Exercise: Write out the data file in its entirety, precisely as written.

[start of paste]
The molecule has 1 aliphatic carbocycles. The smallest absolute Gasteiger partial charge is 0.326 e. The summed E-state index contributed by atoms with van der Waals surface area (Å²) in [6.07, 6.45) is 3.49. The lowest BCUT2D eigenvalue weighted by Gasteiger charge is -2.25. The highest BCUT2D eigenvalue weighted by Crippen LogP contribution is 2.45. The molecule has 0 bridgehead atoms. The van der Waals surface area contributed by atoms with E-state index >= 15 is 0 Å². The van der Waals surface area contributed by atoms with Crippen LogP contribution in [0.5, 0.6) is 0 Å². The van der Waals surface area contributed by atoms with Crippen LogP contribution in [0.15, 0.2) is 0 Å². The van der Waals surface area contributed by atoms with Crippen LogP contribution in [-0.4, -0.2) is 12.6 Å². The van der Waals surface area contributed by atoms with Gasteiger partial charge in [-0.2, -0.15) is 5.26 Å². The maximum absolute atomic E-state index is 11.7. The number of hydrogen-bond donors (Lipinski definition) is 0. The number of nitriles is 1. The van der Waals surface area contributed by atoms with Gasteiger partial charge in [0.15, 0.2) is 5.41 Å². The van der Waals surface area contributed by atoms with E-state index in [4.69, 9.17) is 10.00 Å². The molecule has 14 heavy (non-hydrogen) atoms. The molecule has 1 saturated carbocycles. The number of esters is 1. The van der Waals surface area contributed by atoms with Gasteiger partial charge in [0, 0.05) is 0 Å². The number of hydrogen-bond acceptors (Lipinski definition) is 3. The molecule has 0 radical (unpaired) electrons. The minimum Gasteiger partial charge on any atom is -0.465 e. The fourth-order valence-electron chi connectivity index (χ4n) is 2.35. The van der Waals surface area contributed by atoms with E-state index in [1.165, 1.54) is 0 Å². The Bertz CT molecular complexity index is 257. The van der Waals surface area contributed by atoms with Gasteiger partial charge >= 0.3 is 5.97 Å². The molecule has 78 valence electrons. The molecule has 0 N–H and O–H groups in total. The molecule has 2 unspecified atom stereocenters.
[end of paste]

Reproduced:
The molecule has 1 aliphatic carbocycles. The smallest absolute Gasteiger partial charge is 0.326 e. The summed E-state index contributed by atoms with van der Waals surface area (Å²) in [6.07, 6.45) is 3.49. The lowest BCUT2D eigenvalue weighted by Gasteiger charge is -2.25. The highest BCUT2D eigenvalue weighted by Crippen LogP contribution is 2.45. The molecule has 0 bridgehead atoms. The van der Waals surface area contributed by atoms with E-state index >= 15 is 0 Å². The van der Waals surface area contributed by atoms with Crippen LogP contribution in [0.5, 0.6) is 0 Å². The van der Waals surface area contributed by atoms with Crippen LogP contribution in [0.15, 0.2) is 0 Å². The van der Waals surface area contributed by atoms with Crippen LogP contribution in [-0.4, -0.2) is 12.6 Å². The van der Waals surface area contributed by atoms with Gasteiger partial charge in [-0.2, -0.15) is 5.26 Å². The maximum absolute atomic E-state index is 11.7. The number of hydrogen-bond donors (Lipinski definition) is 0. The number of nitriles is 1. The van der Waals surface area contributed by atoms with Gasteiger partial charge in [0.15, 0.2) is 5.41 Å². The van der Waals surface area contributed by atoms with E-state index in [4.69, 9.17) is 10.00 Å². The molecule has 14 heavy (non-hydrogen) atoms. The molecule has 1 saturated carbocycles. The number of esters is 1. The van der Waals surface area contributed by atoms with Gasteiger partial charge in [0, 0.05) is 0 Å². The number of hydrogen-bond acceptors (Lipinski definition) is 3. The molecule has 0 radical (unpaired) electrons. The minimum Gasteiger partial charge on any atom is -0.465 e. The fourth-order valence-electron chi connectivity index (χ4n) is 2.35. The van der Waals surface area contributed by atoms with E-state index in [1.165, 1.54) is 0 Å². The Bertz CT molecular complexity index is 257. The van der Waals surface area contributed by atoms with Gasteiger partial charge >= 0.3 is 5.97 Å². The molecule has 78 valence electrons. The molecule has 0 N–H and O–H groups in total. The molecule has 2 unspecified atom stereocenters.